So much for glorious purpose.
Disney+’s much-anticipated Loki series made its debut on Wednesday morning, answering the question of where Tom Hiddleston’s Marvel Cinematic Universe character journeyed off to after grabbing the Tesseract in Avengers: Endgame. But the revelations unveiled to Loki in Episode 1 — like, uh, he might not have any control over his own life! — might have him regretting his swipe of that pesky blue cube.
Before you give us your thoughts on Loki’s premiere, let’s recap what went down in the episode:
The shenanigans begin with that same Endgame scene — New York City, 2012, Loki takes the Tesseract and goes poof! — and we’re transported to the Gobi Desert, where the God of Mischief has crash-landed. Within moments, two new portals materialize near Loki, and a quartet of people in S.W.A.T.-like gear — including Wunmi Mosaku (Lovecraft Country) as Hunter B-15 — approach the Tesseract, with B-15 observing that they’ve got a “standard sequence violation” on their hands. And much to Loki’s confusion, B-15 suddenly places him under arrest “for crimes against the sacred timeline.”
Naturally, Loki sees these people as zero threat and tries to move past them toward the Tesseract — but he’s halted when B-15 strikes him in the face with her time stick, causing him to move at 1/16th speed while feeling all the pain of that hit in real time. Loki falls to the ground, he’s taken into custody, the armored men seize the Tesseract, and they reset the aggravated timeline by setting down what looks like a mini-lantern, which fills with purple smoke and appears to wipe away any evidence that Loki had ever touched down in the desert.
As noted in my colleague Matt Mitovich’s review of Loki, the premiere is a bit heavy on exposition, particularly once Loki’s arrested. So here’s a highlight reel of what he learns after he’s (literally) collared: He’s now in the custody of the Time Variance Authority, a bureaucratic organization, overseen by a mysterious trio called The Time Keepers, that exists to protect the sacred timeline — that is, the predetermined chain of events for everyone in existence. (Should that be disrupted, a multiverse could form, and we can’t have that.)
Loki, who became a “variant” after he messed with the timeline by grabbing the Tesseract, now must stand trial for his offenses and (hopefully!) get back on his preordained path once he’s exonerated. Upon arriving at the TVA, there’s a lot of Loki trying to use his powers and intimidate the TVA employees, which essentially never works, but you’ve gotta admire his spirit.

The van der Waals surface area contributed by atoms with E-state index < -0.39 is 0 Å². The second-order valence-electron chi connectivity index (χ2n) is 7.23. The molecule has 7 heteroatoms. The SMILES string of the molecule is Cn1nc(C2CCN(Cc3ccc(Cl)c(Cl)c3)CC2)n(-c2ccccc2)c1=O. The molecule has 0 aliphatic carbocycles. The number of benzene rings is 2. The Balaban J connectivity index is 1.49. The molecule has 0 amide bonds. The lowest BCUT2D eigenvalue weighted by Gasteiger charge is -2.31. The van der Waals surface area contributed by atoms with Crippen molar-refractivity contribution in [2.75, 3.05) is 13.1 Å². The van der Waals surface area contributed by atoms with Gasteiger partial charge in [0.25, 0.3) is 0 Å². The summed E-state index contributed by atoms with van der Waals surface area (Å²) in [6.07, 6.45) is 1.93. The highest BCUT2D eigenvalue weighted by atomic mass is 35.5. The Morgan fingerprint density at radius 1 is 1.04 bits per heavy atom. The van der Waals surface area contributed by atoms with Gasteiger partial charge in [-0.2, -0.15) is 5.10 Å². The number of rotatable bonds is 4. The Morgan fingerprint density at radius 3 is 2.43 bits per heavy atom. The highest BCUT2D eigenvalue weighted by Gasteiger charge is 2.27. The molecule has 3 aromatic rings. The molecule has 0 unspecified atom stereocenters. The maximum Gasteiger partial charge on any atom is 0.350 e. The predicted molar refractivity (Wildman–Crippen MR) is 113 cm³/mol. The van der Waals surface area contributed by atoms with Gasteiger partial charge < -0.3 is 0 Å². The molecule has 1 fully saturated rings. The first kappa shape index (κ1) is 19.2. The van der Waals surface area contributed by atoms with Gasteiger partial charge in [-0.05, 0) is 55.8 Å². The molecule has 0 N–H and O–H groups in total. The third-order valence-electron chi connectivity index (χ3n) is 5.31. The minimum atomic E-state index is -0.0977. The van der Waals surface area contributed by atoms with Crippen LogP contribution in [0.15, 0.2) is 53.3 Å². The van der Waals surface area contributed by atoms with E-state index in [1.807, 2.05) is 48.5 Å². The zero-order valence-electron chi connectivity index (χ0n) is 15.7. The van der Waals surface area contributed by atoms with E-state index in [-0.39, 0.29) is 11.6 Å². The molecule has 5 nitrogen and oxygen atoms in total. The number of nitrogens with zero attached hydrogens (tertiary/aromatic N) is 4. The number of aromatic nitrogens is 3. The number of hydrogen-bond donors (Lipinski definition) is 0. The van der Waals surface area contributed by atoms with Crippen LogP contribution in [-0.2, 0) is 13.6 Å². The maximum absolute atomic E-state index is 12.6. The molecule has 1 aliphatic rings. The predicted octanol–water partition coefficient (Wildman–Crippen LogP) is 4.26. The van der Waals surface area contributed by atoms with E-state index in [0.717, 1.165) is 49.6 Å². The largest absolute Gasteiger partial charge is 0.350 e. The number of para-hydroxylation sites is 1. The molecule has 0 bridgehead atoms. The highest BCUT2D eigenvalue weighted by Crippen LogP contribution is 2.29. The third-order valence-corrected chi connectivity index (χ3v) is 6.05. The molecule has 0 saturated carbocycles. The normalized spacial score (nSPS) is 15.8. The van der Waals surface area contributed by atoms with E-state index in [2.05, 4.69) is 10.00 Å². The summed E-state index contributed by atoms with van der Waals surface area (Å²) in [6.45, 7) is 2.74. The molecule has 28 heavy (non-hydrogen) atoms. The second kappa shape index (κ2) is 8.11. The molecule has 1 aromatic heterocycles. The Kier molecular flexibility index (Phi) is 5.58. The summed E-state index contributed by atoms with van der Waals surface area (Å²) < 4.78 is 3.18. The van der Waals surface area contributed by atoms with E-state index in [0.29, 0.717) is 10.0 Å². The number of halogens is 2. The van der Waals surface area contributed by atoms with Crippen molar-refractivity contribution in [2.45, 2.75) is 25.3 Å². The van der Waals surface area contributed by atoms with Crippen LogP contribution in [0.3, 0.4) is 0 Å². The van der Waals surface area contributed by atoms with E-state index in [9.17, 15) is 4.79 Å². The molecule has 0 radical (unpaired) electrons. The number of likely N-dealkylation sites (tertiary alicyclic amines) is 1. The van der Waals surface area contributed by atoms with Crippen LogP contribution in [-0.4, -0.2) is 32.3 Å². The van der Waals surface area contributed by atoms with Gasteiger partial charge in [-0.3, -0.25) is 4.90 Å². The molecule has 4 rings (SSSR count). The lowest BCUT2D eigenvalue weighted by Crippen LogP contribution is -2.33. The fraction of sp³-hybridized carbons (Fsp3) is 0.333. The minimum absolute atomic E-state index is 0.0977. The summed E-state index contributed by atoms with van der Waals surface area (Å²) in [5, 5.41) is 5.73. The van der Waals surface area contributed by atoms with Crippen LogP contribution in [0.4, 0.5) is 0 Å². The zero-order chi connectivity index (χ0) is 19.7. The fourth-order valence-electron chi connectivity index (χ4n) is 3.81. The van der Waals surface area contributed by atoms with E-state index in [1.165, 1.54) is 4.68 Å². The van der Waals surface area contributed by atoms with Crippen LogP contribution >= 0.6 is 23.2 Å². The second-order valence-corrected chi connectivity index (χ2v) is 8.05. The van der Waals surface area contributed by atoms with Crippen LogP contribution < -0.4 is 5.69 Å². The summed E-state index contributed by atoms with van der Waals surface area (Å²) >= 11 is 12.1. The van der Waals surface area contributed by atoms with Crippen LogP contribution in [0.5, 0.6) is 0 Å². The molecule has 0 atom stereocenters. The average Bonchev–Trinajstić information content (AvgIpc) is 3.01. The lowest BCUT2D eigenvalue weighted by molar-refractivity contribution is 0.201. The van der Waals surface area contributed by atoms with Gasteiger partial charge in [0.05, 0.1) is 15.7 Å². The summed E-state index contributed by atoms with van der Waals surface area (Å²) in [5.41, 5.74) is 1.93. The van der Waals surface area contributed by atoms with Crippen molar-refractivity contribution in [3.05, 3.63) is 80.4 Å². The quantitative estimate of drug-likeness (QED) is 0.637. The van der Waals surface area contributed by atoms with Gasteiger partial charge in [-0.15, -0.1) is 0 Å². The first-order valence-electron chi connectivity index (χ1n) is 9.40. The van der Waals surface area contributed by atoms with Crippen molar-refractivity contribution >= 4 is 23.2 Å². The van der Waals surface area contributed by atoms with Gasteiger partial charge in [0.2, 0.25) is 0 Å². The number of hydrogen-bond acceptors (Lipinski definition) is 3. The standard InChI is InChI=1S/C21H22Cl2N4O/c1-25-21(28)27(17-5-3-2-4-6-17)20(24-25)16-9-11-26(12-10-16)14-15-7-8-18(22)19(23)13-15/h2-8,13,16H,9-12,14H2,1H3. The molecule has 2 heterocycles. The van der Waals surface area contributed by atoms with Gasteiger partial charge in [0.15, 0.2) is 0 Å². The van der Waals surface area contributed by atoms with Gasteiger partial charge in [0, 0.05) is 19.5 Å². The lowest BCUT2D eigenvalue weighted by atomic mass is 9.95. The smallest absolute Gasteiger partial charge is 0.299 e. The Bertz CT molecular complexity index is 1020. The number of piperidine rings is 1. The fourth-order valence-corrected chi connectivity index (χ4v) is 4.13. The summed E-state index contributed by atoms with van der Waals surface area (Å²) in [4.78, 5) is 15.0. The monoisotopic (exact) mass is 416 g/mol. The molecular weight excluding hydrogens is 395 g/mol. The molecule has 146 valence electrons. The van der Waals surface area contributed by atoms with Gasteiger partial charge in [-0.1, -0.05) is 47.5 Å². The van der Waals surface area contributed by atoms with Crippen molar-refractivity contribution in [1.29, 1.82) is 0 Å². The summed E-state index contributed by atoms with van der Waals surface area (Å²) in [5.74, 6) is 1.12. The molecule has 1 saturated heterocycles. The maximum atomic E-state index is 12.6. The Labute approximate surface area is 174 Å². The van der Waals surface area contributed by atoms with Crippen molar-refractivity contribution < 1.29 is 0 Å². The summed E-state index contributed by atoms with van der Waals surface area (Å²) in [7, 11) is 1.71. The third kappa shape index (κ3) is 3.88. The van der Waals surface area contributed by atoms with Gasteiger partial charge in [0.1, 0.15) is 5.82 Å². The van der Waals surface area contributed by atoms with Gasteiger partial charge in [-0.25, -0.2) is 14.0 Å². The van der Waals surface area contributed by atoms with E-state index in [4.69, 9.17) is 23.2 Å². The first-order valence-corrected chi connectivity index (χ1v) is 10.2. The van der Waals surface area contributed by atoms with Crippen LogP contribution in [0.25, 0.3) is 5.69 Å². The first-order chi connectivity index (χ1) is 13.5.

Despite Loki’s best efforts to blame all this timeline chaos on the Avengers and their timey-wimey pursuit of the Infinity Stones, Judge Ravonna Renslayer (The Morning Show’s Gugu Mbatha-Raw) finds Loki to be the guilty party here. But just before he can be “reset” — whatever that seemingly horrible fate is — Loki’s saved at the last minute by TVA Agent Mobius (Owen Wilson), who’s been busy investigating a string of crimes committed by a particularly dangerous variant who’s causing destruction all over the timeline.
“If you’re thinking what I think you’re thinking, it’s a bad idea,” Renslayer tells Mobius, who’s attempting to intercept Loki’s imminent reset. “I’m just chasing a hunch,” he replies, and she warns, “Anything goes sideways, it’s on you.” And with that, Loki becomes Mobius’ problem, and Mobius hints that he can help Loki get out of the TVA if Loki assists him with some things.
It isn’t until the end of the episode that Loki’s new, glorious-ish purpose at the TVA is divulged; in the meantime, Mobius questions him about whether he enjoys bringing pain to others (Loki insists he’s a liberator, not a murderer), and Loki’s also forced to watch a film reel of his life — including moments that haven’t happened yet, like the death of Thor and Loki’s mother, Frigga. Later, he also watches Odin’s death, his own brotherly bonding with Thor, and his eventual demise at Thanos’ hand, and the idea that his entire existence is at the mercy of the sacred timeline seems to sit… not super well. (Oh, and the mysterious real-life plane hijacker known as D.B. Cooper? That was
Agatha Loki all along; get more scoop on the scene here.)
Finally, after an ill-fated escape attempt — and Loki’s fairly stunning discovery that the TVA possesses multiple Infinity Stones, which are powerless in this realm and mostly used as paperweights — Mobius cuts to the chase: “A fugitive variant has been killing our minutemen,” he tells Loki, who responds, “And you need the God of Mischief to help you stop him.”
And why Loki? Well, it’s simple: “The variant we’re hunting is… you,” Mobius replies.
The premiere ends in Salina, Oklahoma, circa 1858. A portal opens, and TVA hunters step through it. They plan to “prune” the scene — that is, clip this new branch of the timeline so that it never even happened — but then they spot a hooded figure in the distance. The figure drops a lantern, and the entire field is set ablaze, torching several of the hunters. One of them manages to avoid the flames, but before he can reach his device that will reset the timeline, the hooded villain stops the man, swipes his reset device, and stands ominously in the fire.
OK, your turn! What did you think of Loki‘s first episode? Grade it in our poll below, then drop a comment with your complete reviews!